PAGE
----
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3 LANGUAGE PLANNING 8 3.0 ACTORS OR AGENCIES INVOLVED IN LANGUAGE PLANNING 4.0 CONCLUSION 17-19 REFERENCES 20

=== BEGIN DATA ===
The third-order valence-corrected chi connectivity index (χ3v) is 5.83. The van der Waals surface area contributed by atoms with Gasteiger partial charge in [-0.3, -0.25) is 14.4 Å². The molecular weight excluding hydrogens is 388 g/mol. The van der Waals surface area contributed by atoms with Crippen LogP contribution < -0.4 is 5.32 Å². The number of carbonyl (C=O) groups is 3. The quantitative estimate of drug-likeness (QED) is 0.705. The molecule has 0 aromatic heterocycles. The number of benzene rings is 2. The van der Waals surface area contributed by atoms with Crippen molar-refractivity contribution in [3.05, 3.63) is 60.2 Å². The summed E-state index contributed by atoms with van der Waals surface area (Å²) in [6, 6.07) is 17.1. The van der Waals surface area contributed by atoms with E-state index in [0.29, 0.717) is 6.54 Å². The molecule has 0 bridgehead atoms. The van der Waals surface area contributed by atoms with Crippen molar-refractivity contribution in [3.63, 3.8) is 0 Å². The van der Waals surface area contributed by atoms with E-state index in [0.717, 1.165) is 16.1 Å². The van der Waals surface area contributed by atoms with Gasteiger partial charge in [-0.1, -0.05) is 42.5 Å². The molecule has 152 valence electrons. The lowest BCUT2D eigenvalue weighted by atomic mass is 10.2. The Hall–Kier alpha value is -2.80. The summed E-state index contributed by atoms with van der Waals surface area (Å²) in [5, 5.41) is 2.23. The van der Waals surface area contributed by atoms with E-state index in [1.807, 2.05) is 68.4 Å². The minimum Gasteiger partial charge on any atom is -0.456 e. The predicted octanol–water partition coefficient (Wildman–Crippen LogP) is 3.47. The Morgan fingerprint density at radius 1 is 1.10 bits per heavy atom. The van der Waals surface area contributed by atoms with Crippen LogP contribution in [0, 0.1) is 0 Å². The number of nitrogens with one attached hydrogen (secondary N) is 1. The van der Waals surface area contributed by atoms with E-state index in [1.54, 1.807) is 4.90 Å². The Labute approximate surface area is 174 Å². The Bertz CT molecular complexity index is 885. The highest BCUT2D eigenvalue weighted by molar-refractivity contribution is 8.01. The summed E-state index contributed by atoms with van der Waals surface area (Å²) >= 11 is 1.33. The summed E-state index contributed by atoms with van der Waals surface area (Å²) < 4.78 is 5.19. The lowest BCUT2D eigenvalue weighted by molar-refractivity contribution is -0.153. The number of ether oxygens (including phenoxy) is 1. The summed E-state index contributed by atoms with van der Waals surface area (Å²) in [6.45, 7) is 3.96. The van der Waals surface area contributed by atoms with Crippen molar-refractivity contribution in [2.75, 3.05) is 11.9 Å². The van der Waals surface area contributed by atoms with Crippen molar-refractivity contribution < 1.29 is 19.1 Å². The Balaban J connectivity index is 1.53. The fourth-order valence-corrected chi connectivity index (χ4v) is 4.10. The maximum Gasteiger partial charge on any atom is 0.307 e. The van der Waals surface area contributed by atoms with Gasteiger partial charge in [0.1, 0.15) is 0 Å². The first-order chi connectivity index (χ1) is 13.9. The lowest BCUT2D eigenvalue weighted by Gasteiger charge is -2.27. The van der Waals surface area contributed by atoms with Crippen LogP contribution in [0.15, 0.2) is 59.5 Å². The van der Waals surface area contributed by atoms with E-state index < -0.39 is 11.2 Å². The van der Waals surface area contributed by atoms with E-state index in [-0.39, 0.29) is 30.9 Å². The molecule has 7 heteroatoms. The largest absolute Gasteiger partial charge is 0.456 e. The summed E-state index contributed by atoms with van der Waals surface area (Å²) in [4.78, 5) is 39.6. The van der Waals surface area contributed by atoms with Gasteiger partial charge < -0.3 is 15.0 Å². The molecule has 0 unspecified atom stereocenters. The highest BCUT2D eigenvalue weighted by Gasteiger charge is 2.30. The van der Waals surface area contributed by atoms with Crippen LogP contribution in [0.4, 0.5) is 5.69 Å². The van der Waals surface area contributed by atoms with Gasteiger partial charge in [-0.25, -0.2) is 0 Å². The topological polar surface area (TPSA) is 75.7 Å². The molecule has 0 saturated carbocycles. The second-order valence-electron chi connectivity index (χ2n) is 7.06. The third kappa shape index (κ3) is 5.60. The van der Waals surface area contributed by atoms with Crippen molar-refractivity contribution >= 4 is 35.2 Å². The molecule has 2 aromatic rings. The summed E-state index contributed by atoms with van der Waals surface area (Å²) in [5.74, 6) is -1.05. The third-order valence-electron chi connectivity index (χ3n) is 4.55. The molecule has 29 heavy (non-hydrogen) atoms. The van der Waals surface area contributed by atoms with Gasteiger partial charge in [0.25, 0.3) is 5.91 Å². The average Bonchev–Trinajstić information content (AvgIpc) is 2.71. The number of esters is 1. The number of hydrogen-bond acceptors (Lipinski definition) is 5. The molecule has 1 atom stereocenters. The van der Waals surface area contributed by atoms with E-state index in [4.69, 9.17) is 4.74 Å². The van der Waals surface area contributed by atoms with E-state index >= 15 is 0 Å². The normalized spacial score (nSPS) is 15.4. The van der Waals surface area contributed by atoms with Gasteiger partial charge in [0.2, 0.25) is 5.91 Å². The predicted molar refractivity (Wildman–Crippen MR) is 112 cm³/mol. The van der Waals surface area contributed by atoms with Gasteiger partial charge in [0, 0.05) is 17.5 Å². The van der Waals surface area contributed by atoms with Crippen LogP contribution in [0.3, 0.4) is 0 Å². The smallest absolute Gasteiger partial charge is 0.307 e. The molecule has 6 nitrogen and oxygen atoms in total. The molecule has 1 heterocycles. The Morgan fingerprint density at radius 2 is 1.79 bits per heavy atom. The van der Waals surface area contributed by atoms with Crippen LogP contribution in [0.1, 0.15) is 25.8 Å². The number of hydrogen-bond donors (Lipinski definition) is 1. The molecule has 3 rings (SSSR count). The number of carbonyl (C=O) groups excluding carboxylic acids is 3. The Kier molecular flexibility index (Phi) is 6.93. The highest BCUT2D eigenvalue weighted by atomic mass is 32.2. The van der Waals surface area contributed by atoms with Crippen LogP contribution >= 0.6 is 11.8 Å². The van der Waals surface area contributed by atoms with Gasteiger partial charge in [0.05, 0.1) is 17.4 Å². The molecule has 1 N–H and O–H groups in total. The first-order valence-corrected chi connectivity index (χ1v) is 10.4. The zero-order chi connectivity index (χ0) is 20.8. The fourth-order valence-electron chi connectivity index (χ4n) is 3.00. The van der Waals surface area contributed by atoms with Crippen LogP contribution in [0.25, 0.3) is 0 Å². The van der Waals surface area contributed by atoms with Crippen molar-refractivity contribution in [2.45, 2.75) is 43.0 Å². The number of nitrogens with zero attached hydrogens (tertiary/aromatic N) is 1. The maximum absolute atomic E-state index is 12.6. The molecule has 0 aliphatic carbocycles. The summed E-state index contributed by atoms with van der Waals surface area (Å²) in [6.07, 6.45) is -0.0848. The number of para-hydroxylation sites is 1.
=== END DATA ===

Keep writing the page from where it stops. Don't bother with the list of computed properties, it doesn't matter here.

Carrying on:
1.0 INTRODUCTION The purpose of this paper is to explicate the actors involved in language planni ng and its implementation, in terms of large-scale. Usually, national planning i s often undertaken by governments and meant to influence, if not change the ways of speaking or literacy practices within a society. It normally encompasses fou r aspects: status planning (about society), corpus planning (about language), la nguage-in-education planning (about learning), and prestige planning (about imag e). When thinking about these aspects, both policy (i.e. form) and planning (i.e . function) components need to be considered as well as whether such polic y and planning will be overt or covert in terms of the way it is put into action. Language policy and planning on this scale has dominated current work in the field. However, over the past decade, language planning has taken on a more critical ed ge and its ecological context has been given greater emphasis, leading to an inc reasing acceptance that language planning can (and does) occur at different leve ls, i.e. the macro and micro. This shift in focus has also led to a rethink of a ctors or agencies – who have the power to influence change in both micro and macro language policy and planning situations. From the above analysis, it is helpful to examine briefly what is meant by langu age itself and how it can be planned– and how various actors (governmental, Non-go vernmental and individuals) in one way or the other carry out the implementation processes. 2.0 SOME BRIEF DEFINITIONS 2.1 LANGUAGE Language refers to a system of arbitrary signals, such as speech sounds, gesture s, or written symbols that aid communication. It is the body of words peculiar t o a group of people who belong to the same community or nation, the same geograp hical area, or the same culture. However, language in this context is not restri cted to a means of communication by voice but includes verbal signs. Language is the chief means of communication among humans. It is the principal factor that enables individuals to become functional members of the group into w hich they are born (Mutasa 2005: 6). As a matter of fact, language provides an i mportant link between the individual and his/her social environment. Language is central to our lives. We communicate and understand our world through language. Furthermore, language serves a variety of purposes in our lives. These are: p ersonal, communicative, educational, aesthetic, cultural and political purposes. In the Marxist view, it is not only a means of organizing and conceptualizing re ality but also a bank for the memory by human generated through interaction w